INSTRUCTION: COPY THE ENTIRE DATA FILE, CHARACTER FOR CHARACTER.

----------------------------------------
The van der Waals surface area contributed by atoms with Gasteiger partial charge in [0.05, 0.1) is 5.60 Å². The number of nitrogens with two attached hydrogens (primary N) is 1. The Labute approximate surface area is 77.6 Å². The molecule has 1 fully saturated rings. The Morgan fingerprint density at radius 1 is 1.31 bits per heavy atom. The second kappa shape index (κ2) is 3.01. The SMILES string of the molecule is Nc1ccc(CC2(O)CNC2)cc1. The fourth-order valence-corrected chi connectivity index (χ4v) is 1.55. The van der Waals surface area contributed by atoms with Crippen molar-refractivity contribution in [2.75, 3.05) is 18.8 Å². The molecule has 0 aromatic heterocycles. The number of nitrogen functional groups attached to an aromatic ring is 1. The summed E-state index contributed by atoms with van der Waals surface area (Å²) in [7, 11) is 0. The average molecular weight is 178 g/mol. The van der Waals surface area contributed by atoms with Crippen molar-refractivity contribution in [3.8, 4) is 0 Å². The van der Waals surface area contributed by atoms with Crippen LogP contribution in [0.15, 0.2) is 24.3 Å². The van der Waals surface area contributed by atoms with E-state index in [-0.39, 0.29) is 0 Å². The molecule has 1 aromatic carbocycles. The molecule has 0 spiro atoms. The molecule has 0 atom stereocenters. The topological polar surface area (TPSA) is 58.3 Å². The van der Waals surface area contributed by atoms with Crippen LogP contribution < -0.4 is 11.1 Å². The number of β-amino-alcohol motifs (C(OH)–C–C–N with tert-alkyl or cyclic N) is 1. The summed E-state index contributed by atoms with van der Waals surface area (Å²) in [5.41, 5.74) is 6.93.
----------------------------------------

The van der Waals surface area contributed by atoms with Gasteiger partial charge in [0.05, 0.1) is 5.60 Å². The number of nitrogens with two attached hydrogens (primary N) is 1. The Labute approximate surface area is 77.6 Å². The molecule has 1 fully saturated rings. The Morgan fingerprint density at radius 1 is 1.31 bits per heavy atom. The second kappa shape index (κ2) is 3.01. The SMILES string of the molecule is Nc1ccc(CC2(O)CNC2)cc1. The fourth-order valence-corrected chi connectivity index (χ4v) is 1.55. The van der Waals surface area contributed by atoms with Crippen molar-refractivity contribution in [2.75, 3.05) is 18.8 Å². The molecule has 0 aromatic heterocycles. The number of nitrogen functional groups attached to an aromatic ring is 1. The summed E-state index contributed by atoms with van der Waals surface area (Å²) in [7, 11) is 0. The average molecular weight is 178 g/mol. The van der Waals surface area contributed by atoms with Crippen molar-refractivity contribution in [3.8, 4) is 0 Å². The van der Waals surface area contributed by atoms with Crippen LogP contribution in [0.15, 0.2) is 24.3 Å². The van der Waals surface area contributed by atoms with E-state index in [-0.39, 0.29) is 0 Å². The molecule has 1 aromatic carbocycles. The molecule has 0 spiro atoms. The molecule has 0 atom stereocenters. The topological polar surface area (TPSA) is 58.3 Å². The van der Waals surface area contributed by atoms with Crippen LogP contribution < -0.4 is 11.1 Å². The number of β-amino-alcohol motifs (C(OH)–C–C–N with tert-alkyl or cyclic N) is 1. The summed E-state index contributed by atoms with van der Waals surface area (Å²) in [5.41, 5.74) is 6.93.